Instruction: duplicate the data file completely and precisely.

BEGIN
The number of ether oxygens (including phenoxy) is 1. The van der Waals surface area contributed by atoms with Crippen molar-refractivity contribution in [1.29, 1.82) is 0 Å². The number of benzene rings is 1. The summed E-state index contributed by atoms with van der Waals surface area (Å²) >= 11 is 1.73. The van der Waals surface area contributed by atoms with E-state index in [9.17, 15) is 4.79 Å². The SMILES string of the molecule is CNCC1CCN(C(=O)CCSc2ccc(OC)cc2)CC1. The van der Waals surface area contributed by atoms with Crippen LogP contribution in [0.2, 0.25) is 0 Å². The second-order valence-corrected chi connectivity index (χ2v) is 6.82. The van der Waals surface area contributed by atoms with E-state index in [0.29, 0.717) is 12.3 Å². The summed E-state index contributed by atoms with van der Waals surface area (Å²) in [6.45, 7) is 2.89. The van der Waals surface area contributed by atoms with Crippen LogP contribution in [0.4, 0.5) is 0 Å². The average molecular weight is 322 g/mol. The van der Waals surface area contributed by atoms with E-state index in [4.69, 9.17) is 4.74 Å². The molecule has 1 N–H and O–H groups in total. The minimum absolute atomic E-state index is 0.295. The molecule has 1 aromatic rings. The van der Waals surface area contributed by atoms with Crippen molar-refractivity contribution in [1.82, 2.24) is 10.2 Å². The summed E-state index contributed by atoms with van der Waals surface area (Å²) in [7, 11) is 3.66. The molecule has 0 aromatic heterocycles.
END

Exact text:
The number of ether oxygens (including phenoxy) is 1. The van der Waals surface area contributed by atoms with Crippen molar-refractivity contribution in [1.29, 1.82) is 0 Å². The number of benzene rings is 1. The summed E-state index contributed by atoms with van der Waals surface area (Å²) >= 11 is 1.73. The van der Waals surface area contributed by atoms with E-state index in [9.17, 15) is 4.79 Å². The SMILES string of the molecule is CNCC1CCN(C(=O)CCSc2ccc(OC)cc2)CC1. The van der Waals surface area contributed by atoms with Crippen LogP contribution in [0.2, 0.25) is 0 Å². The second-order valence-corrected chi connectivity index (χ2v) is 6.82. The van der Waals surface area contributed by atoms with E-state index in [0.29, 0.717) is 12.3 Å². The summed E-state index contributed by atoms with van der Waals surface area (Å²) in [6.45, 7) is 2.89. The van der Waals surface area contributed by atoms with Crippen LogP contribution in [0.4, 0.5) is 0 Å². The average molecular weight is 322 g/mol. The van der Waals surface area contributed by atoms with E-state index in [4.69, 9.17) is 4.74 Å². The molecule has 1 N–H and O–H groups in total. The minimum absolute atomic E-state index is 0.295. The molecule has 1 aromatic rings. The van der Waals surface area contributed by atoms with Crippen molar-refractivity contribution in [1.82, 2.24) is 10.2 Å². The summed E-state index contributed by atoms with van der Waals surface area (Å²) in [7, 11) is 3.66. The molecule has 0 aromatic heterocycles.